Is it a helix or a trihedron?

I submit a very particular imported file which has precisely proportioned separations of edges and vertices, (although the overall size is irrelevant).

I kindly ask if there is a “faceted” or a “straight-sectioned-step” version of the Rhino7 helix. The attached object was a generated helix, wound around a much smaller equilateral triangle. Its native app offers an old fashioned parametric option of facetted or smooth output, (in its helix tool that has not changed to my recollection in over 25 years).

I have a longstanding interest in this very particular kind of object which is generated by one click, by winding a helix around a much smaller equilateral-triangular path; and initially setting the number of steps to 9 total, and the radius of the helix, (with each step as a straight line segment, as 9 divisions total).

A near likeness to a tetrahedron or trihedron is formed, which is a bit surprising for a helix tool to generate in one step, and therefore I’m curious if Rhino7 does facetted helixes, for me to verify the nature of this seeming generation of a polyhedron, and what mathematically causes the cyclic peaks to converge towards a vertex, but as a convergence, it does not quite make a closed vertex.

Insights would be much appreciated.
100to1-faceted-trihedron.3dm (1.8 MB)

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Helix command with desired diameter, pitch/number of turns, etc to create helix

Rebuild to degree 1 with desired number of facets.

HelixFacetsDC01.3dm (1.6 MB)

For a “helix” around a curve use the Spiral command. Rebuild to degree 1 can be used to convert the spiral/helix to a faceted curve.

Please, where is the rebuild function on a Mac? I do see the other options as appear on the left-side tool area, when the helix around path is made, but the word rebuild or facetted are not yet seen.

You will not find the word “facetted”. I’m not a Mac user but I did find this on Rhino 7 for Mac Help:

Rebuild is a fundamental Rhino command.

I found Rebuild in the edit menu, selected it, and clicked on the smooth helix and got the 1 degree setting, but the outcome was very unsymmetrical…

I used the Rebuild command on the smooth helix which Rhino generated, based on a the equilateral triangle of the small size at 0.0.0.)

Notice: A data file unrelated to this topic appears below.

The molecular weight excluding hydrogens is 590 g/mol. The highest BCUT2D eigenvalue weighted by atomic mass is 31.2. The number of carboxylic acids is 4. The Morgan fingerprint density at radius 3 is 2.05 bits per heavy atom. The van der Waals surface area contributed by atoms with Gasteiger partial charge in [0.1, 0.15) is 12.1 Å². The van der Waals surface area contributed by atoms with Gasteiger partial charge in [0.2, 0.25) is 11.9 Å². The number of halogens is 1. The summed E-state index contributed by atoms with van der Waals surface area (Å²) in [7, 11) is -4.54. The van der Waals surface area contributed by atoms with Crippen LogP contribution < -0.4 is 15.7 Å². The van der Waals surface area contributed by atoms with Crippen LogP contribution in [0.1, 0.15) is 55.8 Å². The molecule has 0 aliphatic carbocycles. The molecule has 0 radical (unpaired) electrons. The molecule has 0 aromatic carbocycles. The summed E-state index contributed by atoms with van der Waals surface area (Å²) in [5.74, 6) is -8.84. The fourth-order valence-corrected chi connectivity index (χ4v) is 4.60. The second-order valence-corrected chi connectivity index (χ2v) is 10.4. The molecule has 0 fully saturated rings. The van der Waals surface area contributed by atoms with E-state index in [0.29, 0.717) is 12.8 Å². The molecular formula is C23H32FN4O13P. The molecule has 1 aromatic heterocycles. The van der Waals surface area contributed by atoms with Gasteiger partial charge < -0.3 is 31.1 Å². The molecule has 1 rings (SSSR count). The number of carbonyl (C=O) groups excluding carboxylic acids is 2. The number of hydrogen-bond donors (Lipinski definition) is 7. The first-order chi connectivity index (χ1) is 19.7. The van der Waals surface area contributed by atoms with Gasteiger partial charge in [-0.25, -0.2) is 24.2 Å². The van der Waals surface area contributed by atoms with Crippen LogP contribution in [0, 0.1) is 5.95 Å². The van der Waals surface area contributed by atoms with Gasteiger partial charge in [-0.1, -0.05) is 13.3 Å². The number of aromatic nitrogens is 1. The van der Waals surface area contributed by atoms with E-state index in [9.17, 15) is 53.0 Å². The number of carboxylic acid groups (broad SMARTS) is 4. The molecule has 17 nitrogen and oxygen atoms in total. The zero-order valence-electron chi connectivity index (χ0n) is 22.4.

My attached file was supposed to have a small triangle which the import edited with inscribed parts, so I simply made a copy with the polygon tool: “center inscribed polygon NumSides=3”

So far I have a lot to learn as a beginner of Rhino.

Good places to start learning:
Users Guide
Level 1 Manual
Level 2 Manual

Do not assume Rhino works like other software.

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just to be sure that this was mentioned, if you start typing the command name, they should appear in the command list on your left, commands in rhino are if familiar usually typed rather than selected in the menu.

Mac interface is different than the Windows interface.

I know users of Rhino for Windows who avoid typing commands and use icons or menus if possible.

not universally if we are talking about platform differences regarding Rhino. the main principles are the same, Mac Rhino is a bit more rigid in its UI still, which is supposed to be changed to the better (as i hope) at least it is being worked on for the upcoming version and the document options are layed out different, other than that they work pretty much the same.

One other thing, your big tetrahedron is wildly inaccurate… the vertices don’t meet. For example each top vertex is 0.017m away from its neighbor.

This is also far too small of an absolute tolerance for working in Rhino:
That means you are trying to measure micron tolerances with a meter stick.

Try to keep the tolerances between 0.001 and 0.0001 units. If need be, change the unit system, for an object of this size (~1m) I might work in mm.

It’s not clear to me from the file you posted what your end goal is - can you post an image?

Thanks for the tolerance setting issue, which I just now looked for; however by typing ‘tolerance’ in the Mac/Menu/Help, I could not find the panel you show, nor did I see it in Menu/Rhino7/Preferences. (Also am updating Rhino in mean time.)

After sleeping on it last night, I again found my way through Rhino7 tools on Mac, to generate and Rebuild a new object as: a 9 point count with 1 degree.

Again the Rhino attempt in Mac: ToolPanel/Helix/ Around Curve/ makes an unsymmetrical resultant curve, which might be due to the unacceptability of using an equilateral triangle when prompted by the Helix Tool to select a ‘curve’.